It would be a suicidal mission for the Central Bank to undertake inflation target-based monetary policy without strictly enforcing budget discipline by the government, as I cautioned in my article appeared in Daily Mirror of October 31, 2017. Although I anticipated it would spark a heated debate, several writers have expressed similar sentiments favouring my argument in their subsequent newspaper articles.
The point that I raised is that the Central Bank alone cannot tackle inflation whilst the fiscal authority, which is the Finance Ministry, continues to fuel inflation by financing its budget deficit through bank borrowings. The problem becomes acute when such borrowing is obtained from the Central Bank, which is known as seigniorage. It causes an increase in the monetary base accompanied by new money printing and multiple expansion of the total money supply leading to speed up inflation. Hence, reduction of the budget deficit becomes crucial in inflation targeting.
From monetary targeting to inflation targeting
Since the 1980s, the Central Bank has been conducting monetary policy with a targeted monetary aggregate. Globally, monetary targeting is found to be problematic due to the instability between monetary aggregates and goal variables such as inflation. As a result, monetary targeting frameworks have been downplayed or abandoned in several countries.
A number of monetary authorities have begun to use inflation targeting for the conduct of monetary policy following the success in New Zealand, which launched inflation targeting in 1990. Accordingly, the central bank assumes the responsibility of maintaining a pre-announced inflation target using a monetary policy tool such as interest rates. In this case, the Central Bank is totally accountable to keep inflation within the target. The success of inflation targeting depends on several factors. In particular, the fiscal policy considerations should not dictate monetary policy.
The Central Bank is to embark upon a monetary policy framework in due course with an inflation target of 4-6 percent envisaging a decline in the budget deficit to 3.5 percent of gross domestic product (GDP) by 2020. Leaving aside the practical difficulties in attaining such an optimistic fiscal target, a disturbing feature in budget 2018 is that it makes no reference to the critical need of adhering to strict fiscal discipline in the context of the envisaged inflation targeting framework.
Blue-green economy vs. fiscal rules
The theme of budget 2018 is ‘Blue-green budget; the launch of enterprise Sri Lanka’. In my opinion, fiscal rules aiming at inflation target-based monetary policy should have been the underlying theme of the present budget speech rather than peripherals such as ‘blue ocean’ and ‘green environment’ that are given prominence in the budget speech, though they may be important in their own right.
But as far as macroeconomic stability is concerned, nothing is important than enforcing fiscal rules so as to bring down the budget deficit, which has given rise to multiple economic hazards – to name a few, inflation, high cost of living, low real interest rates, overvalued exchange rate, anti-export bias, import rise, balance of payments deficits, uncertain investment climate and asset bubbles.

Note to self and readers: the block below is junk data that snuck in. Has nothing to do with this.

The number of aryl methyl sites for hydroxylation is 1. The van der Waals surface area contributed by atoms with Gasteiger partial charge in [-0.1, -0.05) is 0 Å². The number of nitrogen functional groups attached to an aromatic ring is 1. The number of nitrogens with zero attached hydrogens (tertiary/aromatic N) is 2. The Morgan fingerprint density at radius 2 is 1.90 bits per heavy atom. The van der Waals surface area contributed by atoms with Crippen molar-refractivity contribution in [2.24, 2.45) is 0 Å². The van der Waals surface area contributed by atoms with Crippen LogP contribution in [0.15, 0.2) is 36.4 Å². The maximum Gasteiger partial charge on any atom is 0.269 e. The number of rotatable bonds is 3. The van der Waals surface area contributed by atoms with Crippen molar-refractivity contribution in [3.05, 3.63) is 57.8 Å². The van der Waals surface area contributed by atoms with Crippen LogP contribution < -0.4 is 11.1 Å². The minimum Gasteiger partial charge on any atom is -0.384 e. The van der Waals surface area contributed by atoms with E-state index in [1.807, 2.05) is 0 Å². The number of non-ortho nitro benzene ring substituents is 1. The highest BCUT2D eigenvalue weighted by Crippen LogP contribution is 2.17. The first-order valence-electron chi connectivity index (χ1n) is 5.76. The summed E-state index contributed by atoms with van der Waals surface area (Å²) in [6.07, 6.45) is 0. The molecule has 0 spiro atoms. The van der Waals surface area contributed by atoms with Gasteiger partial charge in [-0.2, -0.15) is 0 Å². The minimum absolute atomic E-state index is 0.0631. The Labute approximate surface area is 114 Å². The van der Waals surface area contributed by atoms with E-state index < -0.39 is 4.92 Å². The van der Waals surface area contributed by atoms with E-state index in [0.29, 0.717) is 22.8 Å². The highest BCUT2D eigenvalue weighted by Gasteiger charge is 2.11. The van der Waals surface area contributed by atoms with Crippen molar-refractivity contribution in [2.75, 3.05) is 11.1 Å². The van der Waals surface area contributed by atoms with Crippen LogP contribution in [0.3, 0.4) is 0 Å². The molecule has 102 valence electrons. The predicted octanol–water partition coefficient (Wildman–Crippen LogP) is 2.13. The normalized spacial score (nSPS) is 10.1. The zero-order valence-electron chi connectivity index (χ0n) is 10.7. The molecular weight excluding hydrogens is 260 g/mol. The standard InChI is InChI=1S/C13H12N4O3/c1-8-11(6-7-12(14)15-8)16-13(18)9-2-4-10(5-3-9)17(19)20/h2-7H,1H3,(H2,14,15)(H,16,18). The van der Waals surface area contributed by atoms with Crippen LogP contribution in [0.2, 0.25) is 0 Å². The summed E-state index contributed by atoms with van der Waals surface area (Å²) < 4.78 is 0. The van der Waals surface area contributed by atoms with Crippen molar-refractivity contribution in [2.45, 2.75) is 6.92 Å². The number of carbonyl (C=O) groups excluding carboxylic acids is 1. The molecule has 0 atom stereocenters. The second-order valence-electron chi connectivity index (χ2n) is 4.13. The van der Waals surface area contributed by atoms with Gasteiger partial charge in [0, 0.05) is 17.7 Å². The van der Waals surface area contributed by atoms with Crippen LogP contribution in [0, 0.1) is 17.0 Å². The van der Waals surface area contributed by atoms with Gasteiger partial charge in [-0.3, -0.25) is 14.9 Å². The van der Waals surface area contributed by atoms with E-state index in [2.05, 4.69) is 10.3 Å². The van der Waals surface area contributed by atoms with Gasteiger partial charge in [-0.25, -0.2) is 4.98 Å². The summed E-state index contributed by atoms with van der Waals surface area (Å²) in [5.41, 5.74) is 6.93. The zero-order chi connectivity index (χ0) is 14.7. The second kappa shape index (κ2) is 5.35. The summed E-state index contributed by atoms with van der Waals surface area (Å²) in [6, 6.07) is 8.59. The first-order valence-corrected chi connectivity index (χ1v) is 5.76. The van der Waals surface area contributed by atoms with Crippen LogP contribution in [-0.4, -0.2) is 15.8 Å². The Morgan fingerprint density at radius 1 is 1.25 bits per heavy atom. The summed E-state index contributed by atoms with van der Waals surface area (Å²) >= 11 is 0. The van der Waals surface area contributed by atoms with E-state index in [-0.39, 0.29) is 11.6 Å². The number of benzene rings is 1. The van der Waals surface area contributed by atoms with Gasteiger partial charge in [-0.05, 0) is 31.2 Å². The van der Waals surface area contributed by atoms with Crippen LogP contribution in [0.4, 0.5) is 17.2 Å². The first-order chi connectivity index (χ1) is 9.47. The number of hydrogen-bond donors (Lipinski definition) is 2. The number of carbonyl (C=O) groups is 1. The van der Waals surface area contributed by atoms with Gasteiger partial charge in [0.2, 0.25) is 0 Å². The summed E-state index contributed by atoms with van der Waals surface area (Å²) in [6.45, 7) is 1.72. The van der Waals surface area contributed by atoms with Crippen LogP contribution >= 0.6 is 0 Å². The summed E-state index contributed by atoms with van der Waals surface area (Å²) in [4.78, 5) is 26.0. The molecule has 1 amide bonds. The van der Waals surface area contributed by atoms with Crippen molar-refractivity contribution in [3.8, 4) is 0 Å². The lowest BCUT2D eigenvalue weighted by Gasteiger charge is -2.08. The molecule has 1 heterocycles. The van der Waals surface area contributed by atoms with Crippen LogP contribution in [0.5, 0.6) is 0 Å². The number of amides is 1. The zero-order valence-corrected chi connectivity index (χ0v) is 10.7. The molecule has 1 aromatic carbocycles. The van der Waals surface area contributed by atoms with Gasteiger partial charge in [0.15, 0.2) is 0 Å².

Unattainable deficit targets
The projected budget deficit for 2018 is 4.8 percent of GDP, according to the budget speech. It is doubtful whether the actual budget deficit could be retained within this target next year, given the poor track record in the past and the possible spending spree with the upcoming elections. The projected deficit for 2017 was 4.7 percent of GDP as per last year’s budget speech, but the actual deficit has gone up to 5.2 percent of GDP.
A major reason for overstepping the deficit target is the accommodation of a large number of supplementary estimates each year to cover up huge amounts of additional expenditure, which were not in the original budget estimates. The most recent example is the seeking of parliamentary approval for supplementary estimates just two days ahead of the budget speech to the tune of Rs.11,206 million to cover up the contingent liabilities incurred by several ministries for foreign trips, vehicle maintenance, etc. A series of such supplementary estimates were approved this year for purchasing of new vehicles for parliamentarians and similar extravagant expenses.
In order to satisfy the voters so as to retain power at each election, politicians have a tendency to offer various welfare benefits to households such as handouts, cash transfers and food subsidies and also to create jobs for them in the public sector. Such populist policy preferences invariably lead to raise the government expenditure, budget deficit, public debt, money supply, inflation balance of payments deficits. The outcomes are high cost of living, food shortages, subsidy cuts and various other hardships. This is the kind of political culture nurtured in this country throughout the post-independence period.
By and large, society has got accustomed to the habit of depending on such benefits provided by the government to meet their basic needs. This dependency syndrome has led to inefficiency, corruption and various other economic ills pulling down the economy over the decades.